Close up shot of two flamingos in Celestun Mexico

We went on the 6 am bus and found 4 other people to group up with. When we arrived, we were quoted $300 per person ($1,800 total) AND we would have to wait for two more people to show up. We weren’t too keen on that since we had heard $1,500 per boat, so we asked for $250 per person and to leave now. He said $300 and we can leave now. Still not thrilled about the price, we asked for 2.5 hours instead of 2.

Deal. And we’re off.

Heading Out to See Flamingos in Celestun

The six of us hopped on the boat along with our captain and set off. The boat drivers are basically just drivers, not really tour guides, so don’t be too concerned if they don’t speak much English.

The water is very shallow at the coastline. But it was beautiful. Tons of emerald-colored water and birds all over the place. One bird dove down basically right next to my face as we were screaming along in the boat. Would have been a pretty nasty injury if I caught it in my face!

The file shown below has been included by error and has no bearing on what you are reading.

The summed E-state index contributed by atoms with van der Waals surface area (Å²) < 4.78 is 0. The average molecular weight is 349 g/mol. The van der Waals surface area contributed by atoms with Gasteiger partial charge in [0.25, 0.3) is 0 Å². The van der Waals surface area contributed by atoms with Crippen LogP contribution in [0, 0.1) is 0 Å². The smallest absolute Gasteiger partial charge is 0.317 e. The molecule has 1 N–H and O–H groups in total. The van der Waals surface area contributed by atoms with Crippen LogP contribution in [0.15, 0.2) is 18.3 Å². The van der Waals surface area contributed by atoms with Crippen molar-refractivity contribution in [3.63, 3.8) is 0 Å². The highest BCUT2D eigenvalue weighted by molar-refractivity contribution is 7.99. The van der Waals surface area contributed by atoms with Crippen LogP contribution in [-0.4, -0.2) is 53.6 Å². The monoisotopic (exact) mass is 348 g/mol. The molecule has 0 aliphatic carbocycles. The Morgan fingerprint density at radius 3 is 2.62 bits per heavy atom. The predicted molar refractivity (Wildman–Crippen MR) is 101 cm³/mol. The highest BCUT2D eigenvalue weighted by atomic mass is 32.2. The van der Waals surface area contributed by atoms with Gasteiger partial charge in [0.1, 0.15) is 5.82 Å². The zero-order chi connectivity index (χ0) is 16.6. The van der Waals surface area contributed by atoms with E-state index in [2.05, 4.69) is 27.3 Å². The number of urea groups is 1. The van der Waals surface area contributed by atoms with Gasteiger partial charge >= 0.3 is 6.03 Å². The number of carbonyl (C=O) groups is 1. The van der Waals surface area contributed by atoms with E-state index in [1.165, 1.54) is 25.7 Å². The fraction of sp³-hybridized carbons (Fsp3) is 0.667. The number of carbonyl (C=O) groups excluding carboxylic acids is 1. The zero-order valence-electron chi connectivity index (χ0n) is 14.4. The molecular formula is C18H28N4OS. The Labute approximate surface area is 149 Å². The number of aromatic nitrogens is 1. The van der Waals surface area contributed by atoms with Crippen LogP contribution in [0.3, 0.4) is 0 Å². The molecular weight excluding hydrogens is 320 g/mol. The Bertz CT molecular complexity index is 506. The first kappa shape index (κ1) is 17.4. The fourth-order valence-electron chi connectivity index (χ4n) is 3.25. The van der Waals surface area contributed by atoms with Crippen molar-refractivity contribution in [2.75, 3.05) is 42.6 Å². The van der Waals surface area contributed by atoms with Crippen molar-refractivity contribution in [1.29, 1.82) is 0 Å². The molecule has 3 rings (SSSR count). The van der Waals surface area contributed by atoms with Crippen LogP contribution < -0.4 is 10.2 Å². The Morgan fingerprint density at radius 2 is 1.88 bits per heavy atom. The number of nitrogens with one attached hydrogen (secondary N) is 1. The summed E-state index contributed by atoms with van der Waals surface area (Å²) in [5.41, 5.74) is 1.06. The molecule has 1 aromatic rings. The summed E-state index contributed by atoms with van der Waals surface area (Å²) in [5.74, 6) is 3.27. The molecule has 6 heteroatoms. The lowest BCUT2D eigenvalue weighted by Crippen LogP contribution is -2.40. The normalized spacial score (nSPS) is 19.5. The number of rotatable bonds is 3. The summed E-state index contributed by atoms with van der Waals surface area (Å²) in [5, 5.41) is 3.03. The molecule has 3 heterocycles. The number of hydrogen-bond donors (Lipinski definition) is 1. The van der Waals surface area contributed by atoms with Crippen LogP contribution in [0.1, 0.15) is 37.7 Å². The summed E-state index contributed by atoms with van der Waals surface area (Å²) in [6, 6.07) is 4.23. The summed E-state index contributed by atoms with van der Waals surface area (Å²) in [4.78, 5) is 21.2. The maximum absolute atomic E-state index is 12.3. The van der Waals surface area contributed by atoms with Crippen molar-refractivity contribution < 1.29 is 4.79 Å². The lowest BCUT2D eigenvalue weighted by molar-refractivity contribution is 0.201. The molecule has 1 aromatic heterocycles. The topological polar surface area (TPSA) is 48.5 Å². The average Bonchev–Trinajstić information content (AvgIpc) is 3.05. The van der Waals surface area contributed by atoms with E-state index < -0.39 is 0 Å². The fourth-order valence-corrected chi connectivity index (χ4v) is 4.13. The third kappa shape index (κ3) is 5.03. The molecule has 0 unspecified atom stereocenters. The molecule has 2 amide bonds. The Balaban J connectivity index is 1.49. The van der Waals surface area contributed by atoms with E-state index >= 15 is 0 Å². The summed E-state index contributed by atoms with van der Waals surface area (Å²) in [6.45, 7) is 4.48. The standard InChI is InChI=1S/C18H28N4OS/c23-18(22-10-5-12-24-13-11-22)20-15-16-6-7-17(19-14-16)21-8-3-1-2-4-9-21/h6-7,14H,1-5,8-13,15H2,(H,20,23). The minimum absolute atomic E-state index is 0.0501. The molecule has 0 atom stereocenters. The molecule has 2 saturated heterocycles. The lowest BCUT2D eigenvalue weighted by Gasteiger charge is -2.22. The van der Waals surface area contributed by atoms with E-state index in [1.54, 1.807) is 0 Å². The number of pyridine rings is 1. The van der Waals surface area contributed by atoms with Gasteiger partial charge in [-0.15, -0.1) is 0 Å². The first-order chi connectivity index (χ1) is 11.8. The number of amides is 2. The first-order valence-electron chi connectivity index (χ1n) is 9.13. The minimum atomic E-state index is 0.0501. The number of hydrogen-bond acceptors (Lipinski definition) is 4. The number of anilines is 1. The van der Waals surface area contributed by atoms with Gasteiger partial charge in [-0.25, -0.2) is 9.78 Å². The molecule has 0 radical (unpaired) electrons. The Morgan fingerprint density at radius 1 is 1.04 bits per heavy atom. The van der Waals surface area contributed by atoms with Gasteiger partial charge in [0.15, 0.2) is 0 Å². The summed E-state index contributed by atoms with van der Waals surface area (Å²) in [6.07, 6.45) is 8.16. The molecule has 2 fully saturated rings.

Michael from Off Path Travels on the boat in Celestun Mexico

After about 15 minutes, we made it south to the entrance of the lagoon. The water immediately began changing color from a blue/green in the open ocean to a lighter shade of brown in the lagoon. It had rained recently, so the color can be better inside the lagoon at times.

We started seeing all sorts of birds here, including some groups of flamingos. Pelicans, herons, woodpeckers, egret, seagulls, cormorants, ospreys, and vultures were all around as well.

We passed by the other tour operator and under the bridge and finally arrived at the main flamingo area.

Flamingos in Celestun Mexico

As mentioned above, if you visit during low tide in the winter, you are likely going to see TONS of flamingos in Celestun. And our experience was nothing but incredible. A few scattered groups of flamingos soon turned into an entire sea of them. More than I ever imagined. Flooded across the entire lagoon, from side to side, were giant groups (aka “pats” of flamingos) filling the lagoon.